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UN extends Darfur force mandate

The United Nations Security Council has extended its peacekeeping mission in Sudan's western Darfur region for another year.

The 15-nation council agreed unanimously on Friday to the mission's extension, telling Unamid, the joint African Union/UN peacekeeping force, to focus primarily on protecting civilians and aid deliveries.

It also condemned a recent surge of violence in Darfur and called on the Sudanese government to stop hindering the work of Unamid.

The peacekeeping force, which stands at about 21,700 troops and police, has been struggling for three years with the Darfur crisis, which erupted when mostly non-Arab fighters took up arms in early 2003, accusing the Sudanese government of neglect.

The government responded by mobilising mostly Arab fighters accused of a campaign of rape, murder and looting that created one of the world's worst humanitarian crises. UN officials say that up to 300,000 people have died in the fighting, although the Sudanese government says that number is actually 10,000.

While extending Unamid's mandate until July 31, 2011, the security council called on it to give priority to protection of civilians and ensuring "safe, timely and unhindered humanitarian access" to an estimated two million refugees.

It instructed UN officials in Sudan to develop a "comprehensive strategy" to achieve those targets.

Ceasefire sought

The renewal of Unamid's mandate comes with a rise in violence in Darfur. At least eight people were reported killed and dozens injured this week at fighting in refugee camps.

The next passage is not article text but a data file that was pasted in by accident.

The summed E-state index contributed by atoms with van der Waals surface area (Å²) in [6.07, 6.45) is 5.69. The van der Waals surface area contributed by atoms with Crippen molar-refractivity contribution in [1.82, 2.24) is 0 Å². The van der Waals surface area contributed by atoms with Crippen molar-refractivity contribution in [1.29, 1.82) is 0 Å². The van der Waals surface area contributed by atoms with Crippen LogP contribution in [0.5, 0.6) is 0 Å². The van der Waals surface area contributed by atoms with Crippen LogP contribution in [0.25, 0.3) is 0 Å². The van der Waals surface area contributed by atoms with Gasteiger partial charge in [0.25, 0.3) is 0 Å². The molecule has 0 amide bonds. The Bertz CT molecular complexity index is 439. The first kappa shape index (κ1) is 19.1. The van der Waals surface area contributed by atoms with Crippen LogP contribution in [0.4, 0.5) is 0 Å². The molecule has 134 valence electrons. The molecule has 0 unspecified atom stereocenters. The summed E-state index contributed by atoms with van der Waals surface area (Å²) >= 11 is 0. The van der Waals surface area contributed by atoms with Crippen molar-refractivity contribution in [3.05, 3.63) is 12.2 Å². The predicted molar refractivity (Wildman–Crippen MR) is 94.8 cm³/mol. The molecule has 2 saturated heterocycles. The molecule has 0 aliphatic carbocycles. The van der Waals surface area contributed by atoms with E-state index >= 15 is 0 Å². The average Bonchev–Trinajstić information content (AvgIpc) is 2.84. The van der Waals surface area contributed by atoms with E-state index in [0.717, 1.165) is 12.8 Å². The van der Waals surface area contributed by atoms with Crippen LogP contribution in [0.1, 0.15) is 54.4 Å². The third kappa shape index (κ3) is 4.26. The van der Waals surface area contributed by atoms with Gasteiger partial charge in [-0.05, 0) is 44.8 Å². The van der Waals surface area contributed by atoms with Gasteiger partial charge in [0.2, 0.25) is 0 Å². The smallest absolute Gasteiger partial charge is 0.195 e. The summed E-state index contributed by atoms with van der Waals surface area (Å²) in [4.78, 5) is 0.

Unamid reported earlier this month that 221 people had died in tribal fighting and other violence in Darfur in June after nearly 600 deaths in May.

The council resolution called on all parties to the conflict in Darfur to immediately end the violence and commit themselves to a "sustained and permanent ceasefire".

Ban Ki-moon, the UN secretary-general, accused both the Sudanese government and rebel groups in a report this month of restricting access to areas where there had been fighting.

Abdalmahmoud Abdalhaleem, Sudan's UN ambassador, said his government had placed "no restrictions whatsoever" on Unamid. Aid group Oxfam agreed with the security council that Unamid should focus on security and stay out of reconstruction.

El-Fateh Osman, Oxfam's Sudan head, said in a statement: "Mixing the work of blue helmets [peacekeepers] with aid groups will confuse Darfuris."
 
Separately, Susana Malcorra, a UN under-secretary-general, told reporters that the United Nations was preparing to expand its presence in semi-autonomous southern Sudan to help prepare for next year's referendum on possible secession for the south.

She said UN personnel would also help with training of local security forces and monitoring for the referendum.


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